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Global poliomyelitis eradication

John F Modlin, MD
Section Editor
Martin S Hirsch, MD
Deputy Editor
Elinor L Baron, MD, DTMH


Given the availability of an inexpensive oral polio vaccine (OPV) and the success of the Pan American Health Organization polio eradication program in the Americas, the World Health Assembly resolved in 1988 to eradicate polio globally by the year 2000 [1]. This goal proved more challenging than originally foreseen, and important obstacles remain; these obstacles include poor access to children in remaining endemic areas due to insecurity and co-circulation of oral poliovirus vaccine-derived polioviruses (cVDPV). Nonetheless, great progress has been made: the incidence of paralytic polio worldwide has been reduced by more than 1000-fold, two of the three naturally occurring (wild-type) poliovirus serotypes no longer circulate, and type 1 poliovirus disease is now confined to only two countries, Pakistan and Afghanistan [2].

The Global Poliomyelitis Eradication Initiative (GPEI) expects to interrupt transmission of all wild-type and cVDPV viruses by 2017, introduce inactivated poliovirus vaccine (IPV) into the routine infant immunization schedule in all countries, and phase out of OPV use in a staged manner to reduce the risk of new cVDPV outbreaks following complete interruption [3,4].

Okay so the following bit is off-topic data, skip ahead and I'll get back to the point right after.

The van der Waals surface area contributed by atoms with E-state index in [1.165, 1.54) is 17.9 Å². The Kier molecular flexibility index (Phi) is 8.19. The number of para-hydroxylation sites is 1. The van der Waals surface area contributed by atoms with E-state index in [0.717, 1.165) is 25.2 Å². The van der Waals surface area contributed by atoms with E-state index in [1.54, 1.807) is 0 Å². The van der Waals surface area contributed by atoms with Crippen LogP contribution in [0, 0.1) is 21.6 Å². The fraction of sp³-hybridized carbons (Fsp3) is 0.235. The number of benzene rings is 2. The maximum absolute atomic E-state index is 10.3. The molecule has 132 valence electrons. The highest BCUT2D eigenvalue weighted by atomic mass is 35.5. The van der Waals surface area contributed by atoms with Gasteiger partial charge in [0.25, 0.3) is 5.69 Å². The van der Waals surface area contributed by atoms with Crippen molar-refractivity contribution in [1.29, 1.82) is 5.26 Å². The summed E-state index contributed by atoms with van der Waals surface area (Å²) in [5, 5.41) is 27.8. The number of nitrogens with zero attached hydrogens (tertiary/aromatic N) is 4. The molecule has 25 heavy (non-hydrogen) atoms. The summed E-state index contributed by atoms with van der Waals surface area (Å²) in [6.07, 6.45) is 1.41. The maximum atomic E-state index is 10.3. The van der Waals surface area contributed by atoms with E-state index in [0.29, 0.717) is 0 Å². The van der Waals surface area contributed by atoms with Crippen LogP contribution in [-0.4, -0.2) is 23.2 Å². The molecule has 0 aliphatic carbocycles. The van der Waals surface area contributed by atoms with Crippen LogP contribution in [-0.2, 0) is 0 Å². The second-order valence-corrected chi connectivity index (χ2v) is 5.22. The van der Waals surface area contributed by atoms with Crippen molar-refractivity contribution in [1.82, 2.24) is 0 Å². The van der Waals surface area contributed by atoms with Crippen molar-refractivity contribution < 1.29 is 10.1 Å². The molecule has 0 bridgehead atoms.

Issues related to polio eradication are reviewed here. Issues related to polio infection and routine polio vaccination are discussed separately. (See "Polio and infectious diseases of the anterior horn" and "Poliovirus vaccination".)


The Global Polio Eradication Initiative partnership was launched in 1988 and is led by five organizations: the World Health Organization, the United States Centers for Disease Control and Prevention, the United Nations Children's Fund, Rotary International, and the Bill and Melinda Gates Foundation. The partnership includes many governmental and nongovernmental donors as well as the ministries of health of all affected nations who plan and carry out the program's initiatives, at an overall cost that exceeds $1 billion per year.


The global eradication program is based on four strategies: routine infant immunization, supplementary immunization activities (SIAs) in at-risk middle- and low-income countries, surveillance for acute flaccid paralysis (AFP), and mop-up campaigns [5].


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Literature review current through: Sep 2016. | This topic last updated: May 24, 2016.
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